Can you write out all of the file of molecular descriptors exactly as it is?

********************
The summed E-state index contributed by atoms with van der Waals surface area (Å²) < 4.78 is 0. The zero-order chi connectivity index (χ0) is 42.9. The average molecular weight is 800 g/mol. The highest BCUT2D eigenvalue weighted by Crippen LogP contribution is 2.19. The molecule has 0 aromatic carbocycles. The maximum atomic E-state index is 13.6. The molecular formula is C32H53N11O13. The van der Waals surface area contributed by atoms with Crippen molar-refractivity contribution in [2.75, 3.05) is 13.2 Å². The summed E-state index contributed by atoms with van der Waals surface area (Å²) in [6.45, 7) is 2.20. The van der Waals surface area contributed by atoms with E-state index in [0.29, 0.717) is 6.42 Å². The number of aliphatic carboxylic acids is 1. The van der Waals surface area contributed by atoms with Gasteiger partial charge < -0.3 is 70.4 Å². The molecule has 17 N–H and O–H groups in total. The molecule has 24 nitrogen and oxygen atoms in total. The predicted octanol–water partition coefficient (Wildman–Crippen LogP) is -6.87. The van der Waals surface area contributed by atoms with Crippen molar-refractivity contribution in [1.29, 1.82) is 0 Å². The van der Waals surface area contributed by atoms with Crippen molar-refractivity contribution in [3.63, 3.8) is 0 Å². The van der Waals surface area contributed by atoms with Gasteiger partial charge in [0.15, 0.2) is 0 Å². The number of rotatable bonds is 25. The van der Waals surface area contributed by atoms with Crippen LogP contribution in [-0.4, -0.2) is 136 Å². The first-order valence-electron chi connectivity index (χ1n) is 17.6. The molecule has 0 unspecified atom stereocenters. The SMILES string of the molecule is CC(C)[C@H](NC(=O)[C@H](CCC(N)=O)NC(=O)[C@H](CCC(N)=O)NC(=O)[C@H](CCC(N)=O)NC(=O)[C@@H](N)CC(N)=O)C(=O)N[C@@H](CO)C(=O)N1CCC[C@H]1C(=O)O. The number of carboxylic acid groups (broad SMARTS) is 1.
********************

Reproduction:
The summed E-state index contributed by atoms with van der Waals surface area (Å²) < 4.78 is 0. The zero-order chi connectivity index (χ0) is 42.9. The average molecular weight is 800 g/mol. The highest BCUT2D eigenvalue weighted by Crippen LogP contribution is 2.19. The molecule has 0 aromatic carbocycles. The maximum atomic E-state index is 13.6. The molecular formula is C32H53N11O13. The van der Waals surface area contributed by atoms with Crippen molar-refractivity contribution in [2.75, 3.05) is 13.2 Å². The summed E-state index contributed by atoms with van der Waals surface area (Å²) in [6.45, 7) is 2.20. The van der Waals surface area contributed by atoms with E-state index in [0.29, 0.717) is 6.42 Å². The number of aliphatic carboxylic acids is 1. The van der Waals surface area contributed by atoms with Gasteiger partial charge < -0.3 is 70.4 Å². The molecule has 17 N–H and O–H groups in total. The molecule has 24 nitrogen and oxygen atoms in total. The predicted octanol–water partition coefficient (Wildman–Crippen LogP) is -6.87. The van der Waals surface area contributed by atoms with Crippen molar-refractivity contribution in [1.29, 1.82) is 0 Å². The van der Waals surface area contributed by atoms with Crippen molar-refractivity contribution in [3.63, 3.8) is 0 Å². The van der Waals surface area contributed by atoms with Gasteiger partial charge in [0.15, 0.2) is 0 Å². The number of rotatable bonds is 25. The van der Waals surface area contributed by atoms with Crippen LogP contribution in [-0.4, -0.2) is 136 Å². The first-order valence-electron chi connectivity index (χ1n) is 17.6. The molecule has 0 unspecified atom stereocenters. The SMILES string of the molecule is CC(C)[C@H](NC(=O)[C@H](CCC(N)=O)NC(=O)[C@H](CCC(N)=O)NC(=O)[C@H](CCC(N)=O)NC(=O)[C@@H](N)CC(N)=O)C(=O)N[C@@H](CO)C(=O)N1CCC[C@H]1C(=O)O. The number of carboxylic acid groups (broad SMARTS) is 1.